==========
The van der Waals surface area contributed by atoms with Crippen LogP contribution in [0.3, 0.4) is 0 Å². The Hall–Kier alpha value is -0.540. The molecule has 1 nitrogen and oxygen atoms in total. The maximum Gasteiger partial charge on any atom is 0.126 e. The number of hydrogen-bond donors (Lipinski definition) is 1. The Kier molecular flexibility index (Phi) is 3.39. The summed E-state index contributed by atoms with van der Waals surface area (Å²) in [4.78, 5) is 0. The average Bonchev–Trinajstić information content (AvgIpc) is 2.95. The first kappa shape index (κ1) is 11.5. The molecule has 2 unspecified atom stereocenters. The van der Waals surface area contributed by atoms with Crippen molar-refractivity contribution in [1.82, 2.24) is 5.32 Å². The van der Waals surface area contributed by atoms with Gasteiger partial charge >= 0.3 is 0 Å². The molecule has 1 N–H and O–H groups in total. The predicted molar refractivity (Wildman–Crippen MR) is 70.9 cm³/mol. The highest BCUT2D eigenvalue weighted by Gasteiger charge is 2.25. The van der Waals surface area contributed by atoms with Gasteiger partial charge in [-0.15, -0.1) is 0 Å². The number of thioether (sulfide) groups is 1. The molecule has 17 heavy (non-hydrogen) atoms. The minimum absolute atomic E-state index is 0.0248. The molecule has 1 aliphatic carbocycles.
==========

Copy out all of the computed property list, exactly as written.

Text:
The van der Waals surface area contributed by atoms with Crippen LogP contribution in [0.3, 0.4) is 0 Å². The Hall–Kier alpha value is -0.540. The molecule has 1 nitrogen and oxygen atoms in total. The maximum Gasteiger partial charge on any atom is 0.126 e. The number of hydrogen-bond donors (Lipinski definition) is 1. The Kier molecular flexibility index (Phi) is 3.39. The summed E-state index contributed by atoms with van der Waals surface area (Å²) in [4.78, 5) is 0. The average Bonchev–Trinajstić information content (AvgIpc) is 2.95. The first kappa shape index (κ1) is 11.5. The molecule has 2 unspecified atom stereocenters. The van der Waals surface area contributed by atoms with Crippen molar-refractivity contribution in [1.82, 2.24) is 5.32 Å². The van der Waals surface area contributed by atoms with Gasteiger partial charge >= 0.3 is 0 Å². The molecule has 1 N–H and O–H groups in total. The predicted molar refractivity (Wildman–Crippen MR) is 70.9 cm³/mol. The highest BCUT2D eigenvalue weighted by Gasteiger charge is 2.25. The van der Waals surface area contributed by atoms with Gasteiger partial charge in [-0.15, -0.1) is 0 Å². The number of thioether (sulfide) groups is 1. The molecule has 17 heavy (non-hydrogen) atoms. The minimum absolute atomic E-state index is 0.0248. The molecule has 1 aliphatic carbocycles.